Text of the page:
EQUITY | A Washington Post analysis of mortgage disclosure data finds a massive credit gap between black and white Americans:
The implosion of the subprime lending market has left a scar on the finances of black Americans…They disproportionately held subprime mortgages during the housing boom and are facing foreclosure in outsize numbers. That is raising fears among consumer advocates, academics and federal regulators that the credit scores of black Americans have been systematically damaged, haunting their financial futures.
Though the article doesn’t mention it for some reason, the corresponding data charts appear to show that Hispanics have fared about the same as blacks – at least in terms of loan rates, home equity change, and wealth. (WaPo, 7/9)
CREATIVITY | Ten years ago, Richard Florida wrote about the rise of the creative class in America – people across all sectors who “create for a living.” Florida has revised his book with new statistics ranking the country’s highest concentrations of the creative class. Our region ranks third with an impressive 46.8% of our workforce being part of the creative class. (Atlantic, 7/9)
REGION | As debate continues about the proposed Prince George’s County casino, County Executive Rushern Baker is getting support from his next door neighbor, Montgomery County Executive Ike Leggett. Leggett praised Baker’s efforts to explain the economic benefits of the plan, and WRAG President Tamara Copeland points out that Leggett’s support is an important demonstration of regionalism:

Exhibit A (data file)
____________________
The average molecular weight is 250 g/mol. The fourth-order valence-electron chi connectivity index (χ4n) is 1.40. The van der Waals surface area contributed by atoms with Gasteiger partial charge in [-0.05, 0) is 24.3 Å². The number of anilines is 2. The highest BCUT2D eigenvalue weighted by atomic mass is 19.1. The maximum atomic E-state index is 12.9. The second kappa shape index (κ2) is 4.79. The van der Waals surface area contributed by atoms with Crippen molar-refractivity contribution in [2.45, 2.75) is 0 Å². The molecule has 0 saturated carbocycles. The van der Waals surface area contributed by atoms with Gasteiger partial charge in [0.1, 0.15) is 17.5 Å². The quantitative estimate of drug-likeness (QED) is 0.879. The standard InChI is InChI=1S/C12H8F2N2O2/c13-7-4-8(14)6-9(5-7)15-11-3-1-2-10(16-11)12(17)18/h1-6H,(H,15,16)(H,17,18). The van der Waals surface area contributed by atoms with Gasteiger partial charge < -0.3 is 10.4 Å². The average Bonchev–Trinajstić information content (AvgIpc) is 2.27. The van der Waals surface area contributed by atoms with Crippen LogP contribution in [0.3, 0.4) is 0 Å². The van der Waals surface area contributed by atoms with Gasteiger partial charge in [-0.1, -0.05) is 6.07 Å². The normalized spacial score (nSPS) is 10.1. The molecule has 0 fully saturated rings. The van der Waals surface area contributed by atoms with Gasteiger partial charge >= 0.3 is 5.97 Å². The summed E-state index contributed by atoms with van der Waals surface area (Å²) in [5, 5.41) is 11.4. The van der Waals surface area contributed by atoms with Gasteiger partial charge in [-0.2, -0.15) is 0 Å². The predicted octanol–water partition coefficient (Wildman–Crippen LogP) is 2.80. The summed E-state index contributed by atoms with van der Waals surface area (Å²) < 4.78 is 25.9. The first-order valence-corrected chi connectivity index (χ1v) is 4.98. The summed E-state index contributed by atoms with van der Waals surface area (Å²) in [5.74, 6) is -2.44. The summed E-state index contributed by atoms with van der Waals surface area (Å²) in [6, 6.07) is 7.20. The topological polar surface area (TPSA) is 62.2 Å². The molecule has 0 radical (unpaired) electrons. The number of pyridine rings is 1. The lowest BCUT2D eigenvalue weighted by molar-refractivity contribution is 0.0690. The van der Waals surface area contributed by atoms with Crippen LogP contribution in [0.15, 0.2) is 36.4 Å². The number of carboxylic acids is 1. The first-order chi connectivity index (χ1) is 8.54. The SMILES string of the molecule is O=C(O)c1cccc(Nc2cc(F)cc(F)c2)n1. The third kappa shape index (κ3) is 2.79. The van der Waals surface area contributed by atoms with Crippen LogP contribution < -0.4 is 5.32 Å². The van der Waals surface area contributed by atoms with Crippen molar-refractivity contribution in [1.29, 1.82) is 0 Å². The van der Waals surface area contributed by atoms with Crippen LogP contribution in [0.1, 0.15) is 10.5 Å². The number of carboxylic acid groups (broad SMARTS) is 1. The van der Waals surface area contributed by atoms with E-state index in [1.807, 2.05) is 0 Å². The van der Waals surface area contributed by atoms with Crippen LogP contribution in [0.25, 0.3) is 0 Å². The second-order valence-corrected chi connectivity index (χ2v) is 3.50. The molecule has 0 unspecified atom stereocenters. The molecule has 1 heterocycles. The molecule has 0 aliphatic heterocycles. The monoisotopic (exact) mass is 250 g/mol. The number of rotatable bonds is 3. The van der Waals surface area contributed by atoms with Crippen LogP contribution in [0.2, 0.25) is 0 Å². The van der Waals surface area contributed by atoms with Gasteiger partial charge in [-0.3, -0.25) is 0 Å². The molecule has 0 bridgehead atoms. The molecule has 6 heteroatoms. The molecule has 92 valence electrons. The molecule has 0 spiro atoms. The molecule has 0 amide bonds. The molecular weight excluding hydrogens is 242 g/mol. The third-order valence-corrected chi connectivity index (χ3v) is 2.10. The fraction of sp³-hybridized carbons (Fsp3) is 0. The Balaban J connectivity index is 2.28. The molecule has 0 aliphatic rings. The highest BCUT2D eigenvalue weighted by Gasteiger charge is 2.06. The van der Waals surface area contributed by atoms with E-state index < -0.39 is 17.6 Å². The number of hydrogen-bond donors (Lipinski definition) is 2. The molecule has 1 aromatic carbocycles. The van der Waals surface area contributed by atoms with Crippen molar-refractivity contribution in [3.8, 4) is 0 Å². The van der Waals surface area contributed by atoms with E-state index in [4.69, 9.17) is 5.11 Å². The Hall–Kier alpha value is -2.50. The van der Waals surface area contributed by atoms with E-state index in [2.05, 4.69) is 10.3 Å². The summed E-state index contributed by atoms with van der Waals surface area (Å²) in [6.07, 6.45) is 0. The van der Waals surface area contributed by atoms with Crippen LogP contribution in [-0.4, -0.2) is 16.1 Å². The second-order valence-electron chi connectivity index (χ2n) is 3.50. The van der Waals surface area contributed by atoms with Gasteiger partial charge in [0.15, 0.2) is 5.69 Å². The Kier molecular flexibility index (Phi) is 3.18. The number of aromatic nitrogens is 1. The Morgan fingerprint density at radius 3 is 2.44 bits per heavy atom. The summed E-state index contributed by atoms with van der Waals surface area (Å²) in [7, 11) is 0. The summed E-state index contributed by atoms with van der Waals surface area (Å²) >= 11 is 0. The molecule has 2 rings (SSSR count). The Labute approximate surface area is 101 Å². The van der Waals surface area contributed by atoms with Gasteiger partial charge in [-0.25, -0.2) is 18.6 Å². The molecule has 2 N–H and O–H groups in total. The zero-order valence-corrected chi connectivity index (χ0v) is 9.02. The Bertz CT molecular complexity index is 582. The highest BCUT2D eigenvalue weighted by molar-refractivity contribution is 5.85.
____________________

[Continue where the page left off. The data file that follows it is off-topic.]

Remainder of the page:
Ike Leggett certainly didn’t need to voice his support for the project – and he could have even opposed it on the grounds that a casino in Prince George’s County would draw entertainment dollars away from Montgomery. Instead, his support offers leverage for Baker’s economic argument. A more prosperous Prince George’s would most certainly benefit Montgomery County as well. A favorite adage continues to ring true – a rising tide in Prince George’s raises boats across the entire region.
PHILANTHROPY | Pablo Eisenberg has a theory about how funders can promote democracy – buy local newspapers (Chronicle, 7/9):
Rich donors could individually or collectively buy ailing newspapers to make certain that they continue their service as publicly minded information providers and watchdogs. Perhaps the most effective strategy might be for wealthy philanthropists to purchase the papers and convert them to nonprofit institutions…
Excellent idea. Eisenberg goes on to condemn “unaccountable institutions and corrupt politics” and suggests that local newspapers protect the free flow of information.
As a pop culture tangent (sorry, I’m a nerd), it is no coincidence that Superman - who stands for truth, justice, and the American way – works for a newspaper.
HEALTH | Deal consolidates P.G. emergency rooms (Examiner, 7/9)
EDUCATION | The Examiner breaks down the region’s charter schools by jurisdiction. As charters thrive in the District, experts say that Maryland and Virginia both have some of the worst laws governing charters in the entire country. (Examiner, 7/7)
It seems that we’ve finally (if temporarily) escaped the inferno! Congratulations are in order to all of us for surviving the heat wave. Now that we can enjoy being outside again, Summer Nights from Grease seems like an appropriate anthem – especially since somebody recreated the movie scene with Legos.
And a question for all of you. The legendary Ernerst Borgnine passed away at the ripe age of 95 this weekend – what was your favorite role of his? Mine was Dutch Engstrom in Sam Peckinpah’s The Wild Bunch.